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This film was prepared by 20th Century Pictures, Inc. before their merger with Fox Film Corp. According to the New York Times review, the film diverged from historical fact in the following instances: the message, really oral, was the statement by President McKinley that the U.S. was declaring war on Spain and was eager for General Garcia's cooperation; Rowan was also sent to collect information about Spanish manpower and armaments; he made the trip safely and saw no Spaniards; the characters of Dory, Lita, Krug and the tinware saleman were fictional. Author Elbert Hubbard died on the S.S. Lusitania when it was sunk by Germany on May 7, 1915. At the time of the film's released, General Calixto Garcia Iniguez was seventy-nine-years-old and retired, according to New York Times. Daily Variety reported that because the resemblance to Garcia of actor Enrique Acosta was so striking, an extra, who was a veteran of the Cuban insurrection, thought that the general had risen to lead his troops again.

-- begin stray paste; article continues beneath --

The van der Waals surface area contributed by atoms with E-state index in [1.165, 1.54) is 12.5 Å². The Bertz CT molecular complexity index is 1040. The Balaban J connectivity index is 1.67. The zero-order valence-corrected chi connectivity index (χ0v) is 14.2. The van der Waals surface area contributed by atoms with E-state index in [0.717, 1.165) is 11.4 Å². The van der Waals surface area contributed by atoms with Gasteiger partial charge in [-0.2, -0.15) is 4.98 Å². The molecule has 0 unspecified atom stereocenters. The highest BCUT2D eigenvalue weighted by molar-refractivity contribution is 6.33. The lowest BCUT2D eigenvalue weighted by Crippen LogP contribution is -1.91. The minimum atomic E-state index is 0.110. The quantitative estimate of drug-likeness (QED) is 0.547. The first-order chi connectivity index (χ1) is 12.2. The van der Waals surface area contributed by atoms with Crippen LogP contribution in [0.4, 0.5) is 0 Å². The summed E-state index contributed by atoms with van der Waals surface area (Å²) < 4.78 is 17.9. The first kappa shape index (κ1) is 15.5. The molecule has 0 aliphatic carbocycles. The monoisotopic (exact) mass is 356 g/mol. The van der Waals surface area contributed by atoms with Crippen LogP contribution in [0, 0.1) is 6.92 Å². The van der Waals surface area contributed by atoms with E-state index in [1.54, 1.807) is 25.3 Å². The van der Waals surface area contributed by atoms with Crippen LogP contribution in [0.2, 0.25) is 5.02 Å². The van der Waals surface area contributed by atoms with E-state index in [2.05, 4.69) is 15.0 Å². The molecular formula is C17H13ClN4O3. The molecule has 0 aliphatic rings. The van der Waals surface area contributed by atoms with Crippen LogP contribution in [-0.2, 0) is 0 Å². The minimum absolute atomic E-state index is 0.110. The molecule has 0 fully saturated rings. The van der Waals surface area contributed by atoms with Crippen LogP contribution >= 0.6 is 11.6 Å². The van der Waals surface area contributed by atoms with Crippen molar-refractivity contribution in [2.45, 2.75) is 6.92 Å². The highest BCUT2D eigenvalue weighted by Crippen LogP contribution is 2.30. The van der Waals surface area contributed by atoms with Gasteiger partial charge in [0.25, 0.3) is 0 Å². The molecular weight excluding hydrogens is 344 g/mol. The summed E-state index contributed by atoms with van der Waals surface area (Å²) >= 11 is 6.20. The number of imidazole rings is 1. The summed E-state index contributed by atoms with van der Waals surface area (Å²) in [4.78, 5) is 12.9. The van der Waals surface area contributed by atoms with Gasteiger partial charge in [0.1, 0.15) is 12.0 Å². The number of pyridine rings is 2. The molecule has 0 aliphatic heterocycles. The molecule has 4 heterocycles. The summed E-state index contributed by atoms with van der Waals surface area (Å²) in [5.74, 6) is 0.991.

According to a Hollywood Reporter news item, Roy Del Ruth was originally scheduled to direct the film, but he was moved to It Had to Happen. In September 1935, it was reported that John Ford would direct this film upon his return from a vacation in Florida, before George Marshall was given the assignment. According to Hollywood Reporter, Wallace Beery was loaned by M-G-M originally to be in Twentieth Century-Fox's Professional Soldier (see below), but he was cast in this film instead. New York Times stated that Beery, whose regular salary at M-G-M was $6,000 a week, was paid $75,000 for his work in the film. According to Hollywood Reporter news items, Simone Simon was origianlly cast as the female lead before she was replaced by Rita Cansino (later known as Rita Hayworth) because of Cansino's proficiency in both English and Spanish. She ultimately was replaced by Barbara Stanwyck. Actors from Twentieth Century-Fox's Spanish stock company appeared in the film. William Stelling, Helen MacKellar, Si Jenks and Pat Flaherty were listed as cast members in Hollywood Reporter production charts, but their participation in the final film has not been confirmed. According to a Hollywood Reporter news item, while the film was in production, the Spanish minister in Washington "intimated" to Twentieth Century-Fox that Spain would ban all of their films if this film was "in the least bit considered offensive to Spanish-speaking people." The Spanish government earlier had issued a similar warning to Paramount regarding the film The Devil Is a Woman. No further information has been located concerning the threat to Twentieth Century-Fox. An earlier film with the same title, which was also based on Hubbard's essay, was produced by Thomas A. Edison, Inc. in 1916, directed by Richard Ridgely and starred Robert Conness and Mabel Trunnelle (see AFI Catalog of Feature Films, 1911-20; F1.2913).